State and Democracy

Date:

State and Democracy Position Paper

Passed by National Conference, July 2017

Anarchists reject the current political system. In short we oppose the state but fight for real democracy.

1. What is the State?

1. The current political system is one defined by the institution or collection of institutions known as the state. The state has many definitions.

2. It is a coercive institution whereby a minority rules the majority.

3. It is the monopoly on the legitimate use of force.

4. The state is basically a group of people, much smaller than the total population, with an established set of practices who tell other people what to do. Most do what they’re told because they believe in the authority of the state or depend on its resources, and those who don’t obey are punished as a warning to other would-be rebels.

5. The state has the innate tendency to centralise and bring more and more aspects of society under its jurisdiction and hence control.

6. We know the modern state by its ‘political’ decision making bodies, such as parliaments, local councils, royalty, along with its unelected bureaucracy which administers the system across governments, its system of laws adjudicated by courts and enforced by police, its military, its borders with other states, and its running of various businesses and services. This can be summarised as legislature, executive, judiciary, military, and administration.

7. The state has existed in different forms for thousands of years. However, it is not a natural and inevitable fact of human society, existing roughly 1% of the time humans have been around. For close to 200,000 years humans lived without the state, generally being understood to have arisen so the privileged could organise warfare and manage the social inequality which arose when human societies began to produce a material surplus.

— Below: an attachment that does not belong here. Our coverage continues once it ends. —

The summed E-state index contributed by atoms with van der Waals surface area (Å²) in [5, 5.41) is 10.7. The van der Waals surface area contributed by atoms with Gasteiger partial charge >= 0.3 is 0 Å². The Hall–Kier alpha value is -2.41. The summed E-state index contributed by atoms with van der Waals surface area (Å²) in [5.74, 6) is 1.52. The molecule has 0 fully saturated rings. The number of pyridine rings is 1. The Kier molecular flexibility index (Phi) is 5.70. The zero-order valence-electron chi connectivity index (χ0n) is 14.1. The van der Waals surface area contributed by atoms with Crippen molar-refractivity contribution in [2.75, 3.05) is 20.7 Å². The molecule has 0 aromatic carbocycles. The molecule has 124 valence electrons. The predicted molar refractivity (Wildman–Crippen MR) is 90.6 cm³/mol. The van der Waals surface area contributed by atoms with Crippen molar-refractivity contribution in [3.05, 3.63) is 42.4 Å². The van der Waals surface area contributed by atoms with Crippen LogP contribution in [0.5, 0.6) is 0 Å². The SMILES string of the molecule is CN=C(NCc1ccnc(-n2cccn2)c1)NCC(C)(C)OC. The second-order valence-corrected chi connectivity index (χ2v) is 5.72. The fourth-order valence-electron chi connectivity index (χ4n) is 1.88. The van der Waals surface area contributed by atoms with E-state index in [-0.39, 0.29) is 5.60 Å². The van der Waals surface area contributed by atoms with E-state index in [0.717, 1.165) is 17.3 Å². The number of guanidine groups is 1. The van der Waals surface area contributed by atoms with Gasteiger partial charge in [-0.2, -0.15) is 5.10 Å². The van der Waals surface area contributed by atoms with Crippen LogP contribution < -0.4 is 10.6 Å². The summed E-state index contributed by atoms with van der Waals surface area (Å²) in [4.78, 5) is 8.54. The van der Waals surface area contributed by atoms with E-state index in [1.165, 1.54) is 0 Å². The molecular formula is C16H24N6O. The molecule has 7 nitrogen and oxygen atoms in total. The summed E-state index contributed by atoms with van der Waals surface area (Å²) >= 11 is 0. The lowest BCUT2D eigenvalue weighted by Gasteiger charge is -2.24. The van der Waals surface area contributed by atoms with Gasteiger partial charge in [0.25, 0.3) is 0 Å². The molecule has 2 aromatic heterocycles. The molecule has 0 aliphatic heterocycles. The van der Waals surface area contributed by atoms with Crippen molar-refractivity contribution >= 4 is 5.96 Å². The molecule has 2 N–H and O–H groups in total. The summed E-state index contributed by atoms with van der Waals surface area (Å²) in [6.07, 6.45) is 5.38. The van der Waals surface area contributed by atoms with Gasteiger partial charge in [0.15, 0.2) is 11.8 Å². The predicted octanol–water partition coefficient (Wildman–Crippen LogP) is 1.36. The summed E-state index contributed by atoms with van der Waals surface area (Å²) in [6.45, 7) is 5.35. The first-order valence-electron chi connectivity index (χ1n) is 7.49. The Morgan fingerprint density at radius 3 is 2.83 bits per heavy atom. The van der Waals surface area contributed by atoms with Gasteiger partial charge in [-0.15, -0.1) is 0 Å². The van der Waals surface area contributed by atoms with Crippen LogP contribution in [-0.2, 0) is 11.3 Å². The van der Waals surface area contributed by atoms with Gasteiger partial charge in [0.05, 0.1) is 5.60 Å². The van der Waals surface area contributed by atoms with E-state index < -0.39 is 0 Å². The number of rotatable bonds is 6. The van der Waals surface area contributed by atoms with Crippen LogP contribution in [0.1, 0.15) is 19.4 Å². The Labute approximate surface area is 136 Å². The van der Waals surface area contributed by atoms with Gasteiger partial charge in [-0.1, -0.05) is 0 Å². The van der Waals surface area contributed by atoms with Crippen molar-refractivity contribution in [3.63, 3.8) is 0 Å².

8. In its modern form the state has only existed for couple of hundred years. That nation state has changed significantly in the past century to adopt service provision and welfare roles as one of its core expectations. This was a compromise to avoid socialist revolution.

9. The state presents itself as a ‘nation’. The nation ties the organs of the state into a wider cultural phenomenon. The formation of a nation state involves forcing a uniform national ‘culture’ on people, an official genetic lineage, religion, language, history, and artistic tradition. Hence the nation is inherently divisive and exclusionary. The residents of a nation have an expected duty to that particular nation above any other. This is the basis of nationalism.

2. Why Anarchists Reject the State

1. Anarchists reject the state for many reasons.